Transformational – Generative Grammar
Generative Grammar refers to a particular approach to the study of syntax. A generative grammar of a language attempts to give a set of rules that will correctly predict which combinations of words will form grammatical sentences. In most approaches to generative grammar, the rules will also predict the morphology of a sentence. From the transformational method there was only one step to the creation of a new type of grammar, viz. transformational-generative grammar. This method and the method of ICs had paved the way for the emergence of a grammar that could account for the generation of the sentence. Unlike the structural grammarian, the transformational-generative grammarian is not content with describing what he finds in a corpus of sentences collected from native speakers. He is interested in possible sentences, i.e. the speaker’s-hearer’s knowledge of a language ( competence ), rather than in his actual use of it ( performance). There are two types of transformational-generative grammar: 1) the Harris– Chomsky grammar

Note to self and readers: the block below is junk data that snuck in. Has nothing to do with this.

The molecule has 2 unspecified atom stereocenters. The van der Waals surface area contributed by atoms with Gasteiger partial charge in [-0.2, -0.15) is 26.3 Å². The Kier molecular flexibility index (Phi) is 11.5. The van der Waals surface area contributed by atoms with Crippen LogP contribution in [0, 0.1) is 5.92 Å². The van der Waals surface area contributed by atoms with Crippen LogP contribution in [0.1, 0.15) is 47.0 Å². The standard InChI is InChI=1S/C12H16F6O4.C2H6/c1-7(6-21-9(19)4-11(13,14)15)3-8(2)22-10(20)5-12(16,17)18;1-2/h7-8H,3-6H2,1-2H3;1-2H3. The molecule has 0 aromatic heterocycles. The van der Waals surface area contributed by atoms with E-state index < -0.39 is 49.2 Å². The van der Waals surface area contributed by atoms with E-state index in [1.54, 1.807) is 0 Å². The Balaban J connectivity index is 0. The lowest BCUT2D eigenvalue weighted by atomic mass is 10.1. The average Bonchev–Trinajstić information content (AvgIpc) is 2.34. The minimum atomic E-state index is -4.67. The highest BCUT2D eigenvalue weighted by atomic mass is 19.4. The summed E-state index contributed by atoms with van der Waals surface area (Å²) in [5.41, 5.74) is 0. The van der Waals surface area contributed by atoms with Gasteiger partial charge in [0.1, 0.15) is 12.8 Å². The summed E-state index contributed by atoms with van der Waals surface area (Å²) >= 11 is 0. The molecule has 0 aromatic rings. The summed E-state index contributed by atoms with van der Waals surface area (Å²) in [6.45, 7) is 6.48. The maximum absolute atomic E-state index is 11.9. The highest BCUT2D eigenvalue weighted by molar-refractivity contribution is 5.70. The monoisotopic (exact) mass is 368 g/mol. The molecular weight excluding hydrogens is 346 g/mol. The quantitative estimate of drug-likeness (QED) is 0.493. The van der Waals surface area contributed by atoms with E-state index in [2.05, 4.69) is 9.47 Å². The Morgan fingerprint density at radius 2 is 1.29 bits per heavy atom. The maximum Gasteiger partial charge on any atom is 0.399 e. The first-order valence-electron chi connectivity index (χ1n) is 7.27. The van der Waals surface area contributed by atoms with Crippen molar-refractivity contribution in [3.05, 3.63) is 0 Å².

2) the Chomsky grammar.
The first type of transformational-generative grammar (TG) was developed by Harris (1951) in concert with his pupil Chomsky, in the 1950s. By the end of the decade their paths had separated. But first let us discuss the model of TG as worked out by Harris in association with Chomsky. According to this model, a language consists of a limited number of kernel sentences (i.e. structurally the most simple sentences), and their transforms, i.e. structures derived from them. Kernel sentences are generated by the use of the IC model. The set of rules showing how a sentence is generated is called rewrite rules , or rewriting rules . Harris gives the following list of kernels: 1) The team went there; 2) We’ll take it ; 3) The teacher looked at him; 4) He’s an architect. Consider the kernel sentence The man hit the ball. This sentence is generated by the application of the...
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